Both the private and public keys are required to decrypt the data when asymmetric encryption is being used. So how does it work?
If another party wanted to send you an encrypted message or data, they would encrypt the message using your own public key which can be made freely available to them or anyone. The message is then sent to you where you will use your own private key which has that mathematical relationship with your public key to decrypt the data. This allows you to send encrypted data to anyone without the risk of exposing your private key.
Some common examples of asymmetric cryptography algorithms are RSA, Diffie-Hellman, and Digital Signature Algorithm.
With symmetric encryption, a single key is used to both encrypt and also decrypt the data. So for example if someone was using a symmetric encryption method, they would encrypt the data with a key and then when that same person needed to access that data, they would use the same key that they used to encrypt the data to decrypt the data. As a result, this key must be sent securely between the two parties and here it exposes a weakness in this method. If the key is intercepted by anyone during that transmission, then that third party could easily decrypt any data associated with that key.
Some common symmetric cryptography algorithms that are used are AES which is Advanced Encryption Standard, DES, Digital Encryption Standard, Triple DES and Blowfish.
AWS CloudHSM is not the only encryption service available with AWS, you may have also heard of the Key Management Service, known as KMS. KMS is a managed service used to store and generate encryption keys that can be used by other AWS services and applications to encrypt your data. Much like CloudHSM, KMS uses HSMs, but with KMS, these are managed by AWS, as a result you have less management control of the keys and key material. Later in this course, I shall explain the integrations that exist between the 2 services.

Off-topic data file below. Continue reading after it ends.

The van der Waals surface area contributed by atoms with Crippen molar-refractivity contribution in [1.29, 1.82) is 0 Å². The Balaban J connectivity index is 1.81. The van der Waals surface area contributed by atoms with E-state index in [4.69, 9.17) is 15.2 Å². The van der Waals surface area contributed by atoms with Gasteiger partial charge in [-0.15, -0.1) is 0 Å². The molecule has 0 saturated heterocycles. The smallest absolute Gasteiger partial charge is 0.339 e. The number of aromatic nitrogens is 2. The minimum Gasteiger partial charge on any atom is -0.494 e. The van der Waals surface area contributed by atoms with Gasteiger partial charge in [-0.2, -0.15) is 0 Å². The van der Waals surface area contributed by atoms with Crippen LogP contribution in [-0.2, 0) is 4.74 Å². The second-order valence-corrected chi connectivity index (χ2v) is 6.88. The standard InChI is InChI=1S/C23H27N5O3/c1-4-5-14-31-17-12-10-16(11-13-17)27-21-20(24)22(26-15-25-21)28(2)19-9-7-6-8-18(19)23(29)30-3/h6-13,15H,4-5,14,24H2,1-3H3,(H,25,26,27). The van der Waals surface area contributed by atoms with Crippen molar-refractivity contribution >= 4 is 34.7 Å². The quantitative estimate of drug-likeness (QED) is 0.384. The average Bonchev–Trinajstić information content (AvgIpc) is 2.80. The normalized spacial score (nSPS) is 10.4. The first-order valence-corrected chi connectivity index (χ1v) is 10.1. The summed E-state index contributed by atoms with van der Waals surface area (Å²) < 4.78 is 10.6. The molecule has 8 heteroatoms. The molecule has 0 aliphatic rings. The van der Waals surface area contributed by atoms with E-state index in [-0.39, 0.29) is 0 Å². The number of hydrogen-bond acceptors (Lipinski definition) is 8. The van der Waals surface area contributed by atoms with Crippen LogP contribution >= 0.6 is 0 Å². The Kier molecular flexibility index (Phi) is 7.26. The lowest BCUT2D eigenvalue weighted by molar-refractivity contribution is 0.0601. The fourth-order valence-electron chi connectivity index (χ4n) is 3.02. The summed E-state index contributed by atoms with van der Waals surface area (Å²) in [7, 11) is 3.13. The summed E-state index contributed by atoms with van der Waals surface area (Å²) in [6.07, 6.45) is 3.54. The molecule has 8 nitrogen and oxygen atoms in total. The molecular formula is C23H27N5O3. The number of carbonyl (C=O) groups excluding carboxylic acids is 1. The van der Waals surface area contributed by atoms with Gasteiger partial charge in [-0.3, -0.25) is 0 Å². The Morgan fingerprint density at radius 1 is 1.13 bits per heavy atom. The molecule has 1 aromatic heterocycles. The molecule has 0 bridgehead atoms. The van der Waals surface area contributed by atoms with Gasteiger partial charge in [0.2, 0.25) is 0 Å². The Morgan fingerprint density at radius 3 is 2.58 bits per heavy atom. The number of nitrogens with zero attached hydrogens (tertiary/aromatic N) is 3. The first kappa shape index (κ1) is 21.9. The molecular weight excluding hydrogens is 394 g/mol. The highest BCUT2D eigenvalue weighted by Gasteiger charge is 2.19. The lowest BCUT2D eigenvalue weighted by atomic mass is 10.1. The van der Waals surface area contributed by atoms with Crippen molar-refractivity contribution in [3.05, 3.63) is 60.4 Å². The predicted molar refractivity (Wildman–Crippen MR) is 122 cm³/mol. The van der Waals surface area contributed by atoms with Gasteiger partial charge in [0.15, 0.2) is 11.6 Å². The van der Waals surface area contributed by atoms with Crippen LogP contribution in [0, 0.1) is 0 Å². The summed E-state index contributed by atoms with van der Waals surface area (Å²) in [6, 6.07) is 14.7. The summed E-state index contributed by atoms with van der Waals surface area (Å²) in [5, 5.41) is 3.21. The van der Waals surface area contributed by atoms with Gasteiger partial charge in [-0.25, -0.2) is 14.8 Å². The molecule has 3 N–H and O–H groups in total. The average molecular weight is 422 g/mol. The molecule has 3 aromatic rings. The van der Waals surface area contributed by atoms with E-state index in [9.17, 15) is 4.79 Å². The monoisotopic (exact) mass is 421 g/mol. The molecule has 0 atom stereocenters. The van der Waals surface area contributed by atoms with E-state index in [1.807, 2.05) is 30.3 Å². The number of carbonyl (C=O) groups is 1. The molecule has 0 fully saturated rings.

For more information on KMS, please see our existing course here.
Stuart has been working within the IT industry for two decades covering a huge range of topic areas and technologies, from data center and network infrastructure design, to cloud architecture and implementation.
To date, Stuart has created 150+ courses relating to Cloud reaching over 180,000 students, mostly within the AWS category and with a heavy focus on security and compliance.
Stuart is a member of the AWS Community Builders Program for his contributions towards AWS.
He is AWS certified and accredited in addition to being a published author covering topics across the AWS landscape.
In January 2016 Stuart was awarded ‘Expert of the Year Award 2015’ from Experts Exchange for his knowledge share within cloud services to the community.
Stuart enjoys writing about cloud technologies and you will find many of his articles within our blog pages.